Hyperscalers began offering cloud services and solutions with the advent of an era of virtual machines, then transitioned to the infrastructure cloud era, which included serverless and managed platform services. However, in recent years, artificial intelligence (AI) has become essential to meet the needs of customers for the hyperscalers. This shift has led to new data centre trends and the need for workload optimised infrastructure.

Data centre trends

With the advent of digitalisation, the data centre market has witnessed the emergen­ce of significant new trends. Edge computing is being adopted by customers across industries. Meanwhile, AI and machine le­arning (ML) have gained traction as businesses are seeking suitable use cases for their innovation. Generative AI is one of the more prominent examples of this, with businesses actively exploring new applications for it.

Furthermore, data centre operators are placing a strong emphasis on sustainability. Organisations are now striving to up­hold their environmental, social, and governance (ESG) goals to achieve carbon net neutrality. Additionally, data centre operators are adapting their security and compliance requirements to adhere to the business needs of their customers.

Workload-optimised infrastructure

Data centre operators should be prepared to optimise workload infrastructure, given the diverse use cases of their customers.

Customers are increasingly leveraging cloud provider-managed models for AI/ ML workloads, such as computer vi­sion, deep learning and natural language processing. For modern workloads, operators are shifting from monolithic architectures to containerised and serverless architectures. They should also be prepared for the introduction of Web3. Data centres are already self-sustained to manage hosting of traditional enterprise workloads, such as web systems, enterprise applications, and products in data processing or even high-performance computing clusters.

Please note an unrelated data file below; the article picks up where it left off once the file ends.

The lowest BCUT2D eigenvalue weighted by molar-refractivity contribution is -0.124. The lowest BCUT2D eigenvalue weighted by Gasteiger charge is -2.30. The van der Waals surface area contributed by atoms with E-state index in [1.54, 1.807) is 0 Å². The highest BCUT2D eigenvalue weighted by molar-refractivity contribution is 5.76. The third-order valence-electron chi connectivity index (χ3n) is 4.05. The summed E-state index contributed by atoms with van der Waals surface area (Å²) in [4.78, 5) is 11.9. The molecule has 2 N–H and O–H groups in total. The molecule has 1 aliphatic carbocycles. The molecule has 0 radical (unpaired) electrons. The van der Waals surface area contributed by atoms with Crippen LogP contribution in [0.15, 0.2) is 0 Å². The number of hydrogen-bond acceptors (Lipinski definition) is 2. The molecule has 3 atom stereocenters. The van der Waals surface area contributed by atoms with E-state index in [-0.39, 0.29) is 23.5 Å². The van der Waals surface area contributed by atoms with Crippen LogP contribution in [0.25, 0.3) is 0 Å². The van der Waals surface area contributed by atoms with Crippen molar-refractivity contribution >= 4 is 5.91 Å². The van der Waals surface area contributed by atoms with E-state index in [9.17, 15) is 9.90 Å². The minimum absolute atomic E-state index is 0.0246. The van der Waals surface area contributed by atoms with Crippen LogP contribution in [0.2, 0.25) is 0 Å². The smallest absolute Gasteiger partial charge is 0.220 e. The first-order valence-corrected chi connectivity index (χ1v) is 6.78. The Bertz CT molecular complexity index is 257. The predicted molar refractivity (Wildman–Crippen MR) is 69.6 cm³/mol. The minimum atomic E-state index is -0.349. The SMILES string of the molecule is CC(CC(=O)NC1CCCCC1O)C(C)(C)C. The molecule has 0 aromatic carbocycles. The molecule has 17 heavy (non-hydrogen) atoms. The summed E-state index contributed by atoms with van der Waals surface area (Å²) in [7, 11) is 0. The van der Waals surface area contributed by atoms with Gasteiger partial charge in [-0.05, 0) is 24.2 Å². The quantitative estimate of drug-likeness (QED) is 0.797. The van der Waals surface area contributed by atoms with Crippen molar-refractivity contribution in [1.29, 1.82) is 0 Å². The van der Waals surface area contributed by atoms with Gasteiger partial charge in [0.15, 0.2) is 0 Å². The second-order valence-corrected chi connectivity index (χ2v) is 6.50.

Technological restraints

One of the biggest challenges associated with the era of AI transformation is the rising demand for computing power. The existing data centre design and facilities are incapable of supporting AI-based wo­rkl­oads. During the execution of AI-based workloads, it was observed that the de­ma­nd for computing power was directly proportional to the size of the model and data on which the model is being trained.

According to Moore’s Law, the number of transistors on a chip doubles app­roximately every two years, while the cost of producing the chip remains constant. Although there have been cases where Moore’s Law does not seem to be valid to data centres as with the era of AI transformation, which led to an increase in sudden demands of computing power and performance, it does not result in lower costs of production.

Key concerns

It is extremely difficult to forecast the capacity for AI-based workloads. Even with the introduction of generative AI, cu­stomers are still struggling to find active use cases for this technology. This, in turn, makes it difficult for hyperscalers to predict and provide the necessary capacities in different regions.

Additionally, these high-performance computing workloads demand substantial amounts of power. Modern workloads can easily run on racks with 5-10 kW of power, but AI-based workloads require powerful graphics processing units, which can consume over 50-60 kW of power.

Consequently, to support these high computing power needs, there is a need for advanced and faster cooling methods for AI-based workloads. Hyperscalers also have to focus on maintaining their ESG goals amidst the increasing demand for power. While a majority of organisations have defined their sustainability goals, only a meagre number are actually following through with them.

To execute generative AI use cases, hyperscalers must uphold their customers’ digital sovereignty re­qu­irements, irrespective of the region. The evolution of the data centre space is also increasing the demand for IT skills. Data centre providers must establish benchmarks to support the development of AI-based workloads. Therefore, the IT team should possess the necessary skills to prepare, define and publish these benchmarks.

The way forward 

In order to meet the high cooling requirements, data centre providers need to shift from AI-based cooling methods to liquid cooling methods. Since the complete shift to a liquid-based cooling system poses significant challenges, data centre providers around the world are opting for air-assisted cooling methods. Similarly, there are other use cases being explored as a full tra­n­sition to a liquid cooling architecture is not feasible. Data centre operators should also embrace edge computing with local points of presence, with a focus on digital so­vereignty. Additionally, there is a requ­i­re­ment for the establishment of benchmarks and standards for data centre planning and design. Going forward, companies must emphasise the use of cleaner en­ergy sources in order to achieve their carbon net neutrality goals. s

Based on a presentation by Tushar Gupta, Lead Customer Engineer, Google Cloud